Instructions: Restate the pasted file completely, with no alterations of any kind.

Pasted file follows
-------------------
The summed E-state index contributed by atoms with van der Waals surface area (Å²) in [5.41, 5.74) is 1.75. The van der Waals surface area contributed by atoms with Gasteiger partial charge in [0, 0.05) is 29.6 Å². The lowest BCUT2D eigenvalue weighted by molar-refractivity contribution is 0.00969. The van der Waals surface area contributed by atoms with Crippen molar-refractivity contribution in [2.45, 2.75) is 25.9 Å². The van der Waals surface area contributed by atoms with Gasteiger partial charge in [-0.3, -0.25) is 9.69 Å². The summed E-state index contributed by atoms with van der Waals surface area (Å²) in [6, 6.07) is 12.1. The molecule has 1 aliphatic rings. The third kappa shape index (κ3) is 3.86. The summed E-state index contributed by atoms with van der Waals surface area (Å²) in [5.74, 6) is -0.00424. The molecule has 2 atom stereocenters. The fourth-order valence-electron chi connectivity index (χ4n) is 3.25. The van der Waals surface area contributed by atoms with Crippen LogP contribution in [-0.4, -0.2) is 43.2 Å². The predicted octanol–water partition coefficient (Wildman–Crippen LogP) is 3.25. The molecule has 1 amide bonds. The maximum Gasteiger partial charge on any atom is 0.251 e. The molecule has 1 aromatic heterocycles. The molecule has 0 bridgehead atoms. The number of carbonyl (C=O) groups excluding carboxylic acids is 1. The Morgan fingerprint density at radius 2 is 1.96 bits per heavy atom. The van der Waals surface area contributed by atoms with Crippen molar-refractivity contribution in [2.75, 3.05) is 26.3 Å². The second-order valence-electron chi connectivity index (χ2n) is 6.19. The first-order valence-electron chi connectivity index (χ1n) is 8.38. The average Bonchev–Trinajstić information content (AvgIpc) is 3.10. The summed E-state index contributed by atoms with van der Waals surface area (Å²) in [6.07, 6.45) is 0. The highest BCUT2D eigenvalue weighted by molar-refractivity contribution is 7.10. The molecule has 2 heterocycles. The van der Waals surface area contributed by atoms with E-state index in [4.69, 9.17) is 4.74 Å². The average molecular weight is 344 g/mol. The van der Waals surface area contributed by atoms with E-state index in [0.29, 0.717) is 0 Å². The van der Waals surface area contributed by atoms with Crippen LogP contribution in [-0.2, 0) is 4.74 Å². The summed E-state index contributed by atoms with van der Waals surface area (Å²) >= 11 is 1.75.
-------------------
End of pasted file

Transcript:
The summed E-state index contributed by atoms with van der Waals surface area (Å²) in [5.41, 5.74) is 1.75. The van der Waals surface area contributed by atoms with Gasteiger partial charge in [0, 0.05) is 29.6 Å². The lowest BCUT2D eigenvalue weighted by molar-refractivity contribution is 0.00969. The van der Waals surface area contributed by atoms with Crippen molar-refractivity contribution in [2.45, 2.75) is 25.9 Å². The van der Waals surface area contributed by atoms with Gasteiger partial charge in [-0.3, -0.25) is 9.69 Å². The summed E-state index contributed by atoms with van der Waals surface area (Å²) in [6, 6.07) is 12.1. The molecule has 1 aliphatic rings. The third kappa shape index (κ3) is 3.86. The summed E-state index contributed by atoms with van der Waals surface area (Å²) in [5.74, 6) is -0.00424. The molecule has 2 atom stereocenters. The fourth-order valence-electron chi connectivity index (χ4n) is 3.25. The van der Waals surface area contributed by atoms with Crippen LogP contribution in [-0.4, -0.2) is 43.2 Å². The predicted octanol–water partition coefficient (Wildman–Crippen LogP) is 3.25. The molecule has 1 amide bonds. The maximum Gasteiger partial charge on any atom is 0.251 e. The molecule has 1 aromatic heterocycles. The molecule has 0 bridgehead atoms. The number of carbonyl (C=O) groups excluding carboxylic acids is 1. The Morgan fingerprint density at radius 2 is 1.96 bits per heavy atom. The van der Waals surface area contributed by atoms with Crippen molar-refractivity contribution in [2.75, 3.05) is 26.3 Å². The second-order valence-electron chi connectivity index (χ2n) is 6.19. The first-order valence-electron chi connectivity index (χ1n) is 8.38. The average Bonchev–Trinajstić information content (AvgIpc) is 3.10. The summed E-state index contributed by atoms with van der Waals surface area (Å²) in [6.07, 6.45) is 0. The highest BCUT2D eigenvalue weighted by molar-refractivity contribution is 7.10. The molecule has 2 heterocycles. The van der Waals surface area contributed by atoms with E-state index in [4.69, 9.17) is 4.74 Å². The average molecular weight is 344 g/mol. The van der Waals surface area contributed by atoms with E-state index in [0.29, 0.717) is 0 Å². The van der Waals surface area contributed by atoms with Crippen LogP contribution in [-0.2, 0) is 4.74 Å². The summed E-state index contributed by atoms with van der Waals surface area (Å²) >= 11 is 1.75.